Of course, the main reason I got my ST in the first place was to make music, in glorious MIDI splendor. I started slowly, since my budget was smaller than my RAM and all I had for the first few years was a Casio CZ-230s (pronounced Chee-Zee). My software was simple as well, Activision's Music Studio. I bought it for $29.95 at Toys R Us the week after I got the Atari. Serious stuff, this.
Nowadays, it's a little more complicated. I have both my STs linked via MIDI and SMPTE to my PowerMac, my ADATs, some VCRs, and all my midi gear. I can even control everything from the mixer screen of my Atari sequencer through Midi Machine Control!
The fantastic program which allows my decade old computer to keep up with the newer stuff is Dr. T's Keyboard Controlled Sequencer. The final version (that I still use today) has features that some state of the art Mac and PC programs don't have! It is called KCS Omega II and it kicks major booty. Unlimited tracking, Controller remapping, Algorithmic composition, Regenerative computer controlled transformation of any parameter (so a melody line can change and evolve into another), Rock solid timing, Full chase or refreshing of time code (all formats) and tweakability of midi events that is unrivaled. It really is so powerful that after using it for almost 5 years there are features that I haven't even tried yet! And in terms of getting down and having access to the data and letting the computer crunch some "what ifs," I have seen no equivalent. It is a sequencer and an academic computer controlled music system.
The down sides are of course a steep learning curve, and the lack of digital audio editing. I also don't like the feeling that the modules are like separate programs, the interface seems a bit dated. But I do slave my ADAP SoundRack to it via MIDI or SMPTE and so I can get some semblance of audio tracks.
The KCS recording and editing screens, respectively.
The KCS Mixer and the Song Editor. The Atari ST's video resolution of 640 x 200 x 4 colors only could handle one screen at a time, so you would have to switch back and forth between editing and mixing environments. Not the way we do things in the enlightened 1990's, but at least CodeKeys was there to help me with macros that really sped things up!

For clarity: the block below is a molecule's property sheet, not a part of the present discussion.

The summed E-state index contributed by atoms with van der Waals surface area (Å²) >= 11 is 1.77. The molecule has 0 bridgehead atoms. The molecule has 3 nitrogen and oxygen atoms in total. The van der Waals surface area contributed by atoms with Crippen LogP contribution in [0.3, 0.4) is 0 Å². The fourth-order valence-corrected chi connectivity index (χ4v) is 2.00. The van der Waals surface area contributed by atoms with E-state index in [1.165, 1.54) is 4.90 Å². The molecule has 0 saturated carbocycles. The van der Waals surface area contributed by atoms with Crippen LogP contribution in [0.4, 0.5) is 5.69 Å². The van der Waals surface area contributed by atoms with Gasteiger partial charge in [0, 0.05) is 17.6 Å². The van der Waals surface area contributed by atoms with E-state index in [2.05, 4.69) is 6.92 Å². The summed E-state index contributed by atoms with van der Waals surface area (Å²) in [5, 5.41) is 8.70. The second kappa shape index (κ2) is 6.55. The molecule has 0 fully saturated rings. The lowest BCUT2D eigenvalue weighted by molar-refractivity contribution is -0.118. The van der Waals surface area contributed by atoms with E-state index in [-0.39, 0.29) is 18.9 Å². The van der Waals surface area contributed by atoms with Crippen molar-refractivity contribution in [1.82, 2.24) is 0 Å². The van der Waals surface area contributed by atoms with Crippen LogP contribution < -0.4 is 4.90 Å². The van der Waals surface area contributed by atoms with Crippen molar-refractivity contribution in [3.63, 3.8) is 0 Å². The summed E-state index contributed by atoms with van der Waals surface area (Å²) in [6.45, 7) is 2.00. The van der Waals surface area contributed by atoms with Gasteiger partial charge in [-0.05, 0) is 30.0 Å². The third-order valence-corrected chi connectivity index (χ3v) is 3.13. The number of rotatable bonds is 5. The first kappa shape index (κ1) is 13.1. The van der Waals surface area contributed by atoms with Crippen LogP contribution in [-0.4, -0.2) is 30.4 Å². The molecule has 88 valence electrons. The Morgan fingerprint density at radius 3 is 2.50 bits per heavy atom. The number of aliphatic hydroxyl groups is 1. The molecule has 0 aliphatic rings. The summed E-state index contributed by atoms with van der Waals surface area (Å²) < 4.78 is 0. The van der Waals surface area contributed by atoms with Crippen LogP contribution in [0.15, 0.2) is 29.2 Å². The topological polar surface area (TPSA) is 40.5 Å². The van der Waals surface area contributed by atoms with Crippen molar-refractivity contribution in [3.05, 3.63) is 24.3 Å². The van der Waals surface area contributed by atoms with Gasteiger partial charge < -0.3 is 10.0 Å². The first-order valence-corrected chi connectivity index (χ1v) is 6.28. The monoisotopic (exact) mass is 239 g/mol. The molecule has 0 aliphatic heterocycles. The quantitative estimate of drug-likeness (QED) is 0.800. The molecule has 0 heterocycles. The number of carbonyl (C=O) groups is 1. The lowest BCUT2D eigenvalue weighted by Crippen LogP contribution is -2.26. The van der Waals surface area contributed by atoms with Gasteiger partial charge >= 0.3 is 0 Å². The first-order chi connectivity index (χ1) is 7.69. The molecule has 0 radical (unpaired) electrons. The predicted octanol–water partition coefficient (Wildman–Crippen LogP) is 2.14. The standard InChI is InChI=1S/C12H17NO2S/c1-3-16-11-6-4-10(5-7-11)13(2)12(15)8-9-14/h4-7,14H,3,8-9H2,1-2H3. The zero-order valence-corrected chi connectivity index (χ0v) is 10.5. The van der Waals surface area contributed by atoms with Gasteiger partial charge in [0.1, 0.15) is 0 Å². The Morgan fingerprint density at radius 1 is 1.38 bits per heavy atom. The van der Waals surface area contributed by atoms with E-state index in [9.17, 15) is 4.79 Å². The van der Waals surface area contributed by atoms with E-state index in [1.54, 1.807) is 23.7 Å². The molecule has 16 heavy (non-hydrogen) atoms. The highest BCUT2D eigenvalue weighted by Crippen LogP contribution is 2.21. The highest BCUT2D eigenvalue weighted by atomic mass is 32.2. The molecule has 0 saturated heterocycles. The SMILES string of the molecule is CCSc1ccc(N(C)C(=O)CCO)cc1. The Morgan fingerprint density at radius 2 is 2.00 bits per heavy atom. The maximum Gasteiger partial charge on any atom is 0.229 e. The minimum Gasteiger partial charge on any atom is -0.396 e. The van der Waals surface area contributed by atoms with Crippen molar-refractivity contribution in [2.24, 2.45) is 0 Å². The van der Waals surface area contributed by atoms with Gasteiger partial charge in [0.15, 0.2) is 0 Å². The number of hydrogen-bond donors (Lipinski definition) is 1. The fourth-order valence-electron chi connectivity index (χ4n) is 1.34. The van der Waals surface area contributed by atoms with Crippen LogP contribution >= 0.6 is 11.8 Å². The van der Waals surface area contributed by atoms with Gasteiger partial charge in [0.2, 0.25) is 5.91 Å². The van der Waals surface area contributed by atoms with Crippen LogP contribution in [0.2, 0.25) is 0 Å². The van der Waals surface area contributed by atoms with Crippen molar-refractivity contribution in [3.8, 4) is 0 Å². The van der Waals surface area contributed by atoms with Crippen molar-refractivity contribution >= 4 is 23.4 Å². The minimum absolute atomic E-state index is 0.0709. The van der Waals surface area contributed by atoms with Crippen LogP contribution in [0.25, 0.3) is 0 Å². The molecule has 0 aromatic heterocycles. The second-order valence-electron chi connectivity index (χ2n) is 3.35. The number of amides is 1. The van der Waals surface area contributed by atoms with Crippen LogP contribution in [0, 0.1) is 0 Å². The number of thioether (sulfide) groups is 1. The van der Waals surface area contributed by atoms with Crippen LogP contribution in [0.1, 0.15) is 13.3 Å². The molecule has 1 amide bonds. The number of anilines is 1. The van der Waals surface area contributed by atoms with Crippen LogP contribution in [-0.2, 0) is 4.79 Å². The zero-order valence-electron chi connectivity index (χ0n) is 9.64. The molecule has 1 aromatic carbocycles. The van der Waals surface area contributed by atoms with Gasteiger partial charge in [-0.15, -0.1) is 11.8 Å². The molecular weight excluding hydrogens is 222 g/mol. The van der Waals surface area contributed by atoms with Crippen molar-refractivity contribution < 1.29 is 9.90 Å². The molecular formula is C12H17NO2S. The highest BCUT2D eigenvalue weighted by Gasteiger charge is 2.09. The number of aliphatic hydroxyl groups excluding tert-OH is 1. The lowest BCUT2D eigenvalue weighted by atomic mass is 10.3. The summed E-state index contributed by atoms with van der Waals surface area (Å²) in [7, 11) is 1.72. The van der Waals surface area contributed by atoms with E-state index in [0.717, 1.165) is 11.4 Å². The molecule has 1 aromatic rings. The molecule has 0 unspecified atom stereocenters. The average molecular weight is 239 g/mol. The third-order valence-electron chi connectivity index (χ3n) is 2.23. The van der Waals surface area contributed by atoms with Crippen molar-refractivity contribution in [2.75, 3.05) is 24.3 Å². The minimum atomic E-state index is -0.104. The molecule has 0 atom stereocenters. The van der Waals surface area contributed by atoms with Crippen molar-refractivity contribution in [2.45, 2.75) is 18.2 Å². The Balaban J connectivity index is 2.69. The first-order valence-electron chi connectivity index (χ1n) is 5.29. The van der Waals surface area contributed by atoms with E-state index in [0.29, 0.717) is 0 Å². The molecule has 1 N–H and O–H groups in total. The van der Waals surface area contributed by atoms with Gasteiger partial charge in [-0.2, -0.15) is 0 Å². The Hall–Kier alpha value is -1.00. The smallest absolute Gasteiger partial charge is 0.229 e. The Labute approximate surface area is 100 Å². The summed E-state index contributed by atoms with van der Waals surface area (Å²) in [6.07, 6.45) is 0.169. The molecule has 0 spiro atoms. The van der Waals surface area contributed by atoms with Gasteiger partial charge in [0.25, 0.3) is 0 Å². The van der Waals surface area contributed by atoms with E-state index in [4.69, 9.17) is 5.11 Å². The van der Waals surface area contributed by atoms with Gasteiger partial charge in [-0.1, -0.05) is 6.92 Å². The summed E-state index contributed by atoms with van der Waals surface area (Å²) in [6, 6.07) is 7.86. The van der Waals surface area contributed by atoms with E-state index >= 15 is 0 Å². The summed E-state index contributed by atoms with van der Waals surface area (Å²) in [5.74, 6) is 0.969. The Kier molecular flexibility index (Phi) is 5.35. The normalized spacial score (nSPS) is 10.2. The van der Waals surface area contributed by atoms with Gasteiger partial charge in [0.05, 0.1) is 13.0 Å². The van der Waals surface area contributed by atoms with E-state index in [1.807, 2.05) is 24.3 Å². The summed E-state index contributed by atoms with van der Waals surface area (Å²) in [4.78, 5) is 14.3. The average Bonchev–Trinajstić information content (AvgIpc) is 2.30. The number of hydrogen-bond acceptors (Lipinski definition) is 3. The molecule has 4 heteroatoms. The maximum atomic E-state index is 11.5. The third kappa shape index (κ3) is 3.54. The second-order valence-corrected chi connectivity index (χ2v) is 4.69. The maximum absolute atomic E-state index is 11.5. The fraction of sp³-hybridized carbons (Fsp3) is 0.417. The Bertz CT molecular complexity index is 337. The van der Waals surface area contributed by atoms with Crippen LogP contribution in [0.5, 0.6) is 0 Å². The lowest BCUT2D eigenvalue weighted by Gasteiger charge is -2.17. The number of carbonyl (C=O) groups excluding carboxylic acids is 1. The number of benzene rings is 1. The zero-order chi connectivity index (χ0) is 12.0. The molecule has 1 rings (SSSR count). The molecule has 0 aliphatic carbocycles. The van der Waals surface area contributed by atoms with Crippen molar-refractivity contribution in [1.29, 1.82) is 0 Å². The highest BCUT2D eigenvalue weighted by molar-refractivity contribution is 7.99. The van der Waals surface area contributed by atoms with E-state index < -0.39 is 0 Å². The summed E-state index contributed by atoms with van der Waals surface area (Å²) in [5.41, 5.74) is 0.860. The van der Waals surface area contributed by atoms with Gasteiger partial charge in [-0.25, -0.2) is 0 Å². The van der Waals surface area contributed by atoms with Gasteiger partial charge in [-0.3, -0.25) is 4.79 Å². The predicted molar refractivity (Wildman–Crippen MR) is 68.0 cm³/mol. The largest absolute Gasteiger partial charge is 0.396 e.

The transcription module of KCS was called the Copyist, and does an adequate job. The screen resolution is pretty much the only hindrance to laying out a perfect page. I did use this program professionally and no one ever said "It looks like it was done on an Atari." Most people just assumed I had a Mac.
Throughout the Multi Program Environment, KCS allows you to run any program as a module. This was before NeoDesk or Ease or MultiTOS, and offered a limited form of multitasking. CZPhonix, a decent shareware CZ editor (one of three gazillion- it must be a fairly easy program to write!) is pictured on the right running under the MPE.
Some of the best music software was indeed shareware. A veteran of the ST scene, Harry Wootan of Polk Products, came up with some GREAT things: ST Midiex; a sysex librarian, an FB-01 editor and various utilities. Dave Henry's GFA Basic program Midi Music Maker was a great conversion-player that I still use to this day. Another program worth mentioning is MidiSpy by our favorites, the CodeHeads. Not shareware but really cool and unique, as it allowed real time background recording of midi at any moment, even if inspiration struck during using your word processor.
On the audio side, we have Hybrid Arts cool hardware unit, ADAP SoundRack which can do a lot more than just sample in stereo! An advanced editor (akin to Sound Designer, it even uses the same file format) at one moment, it can be turned into an effects rack, a real time FFT analyzer, an oscilloscope, a SMPTE or MIDI trigger unit or a keyboard zone mapper with a click of the mouse! And, all at 16 bit, 44.1khz quality, with professional balanced ADCs and DACs. Sounds really, really good. The only thing missing is a resonant filter, but heck - this box was made in 1985! (Can you say Ensoniq Mirage?)
The editor screen of the ADAP software. Sampling time was limited by RAM, later Hybrid Arts developed a hard drive recording system called ADAP II. Of course, one of the programmers at Hybrid Arts was none other than John Eidsvoog, who later started CodeHead software. It's all starting to make sense now.....
On the right, Mr. Eidsvoog's smiling face peeks out of Hybrid Arts' generic synth editor/librarian, GenPatch.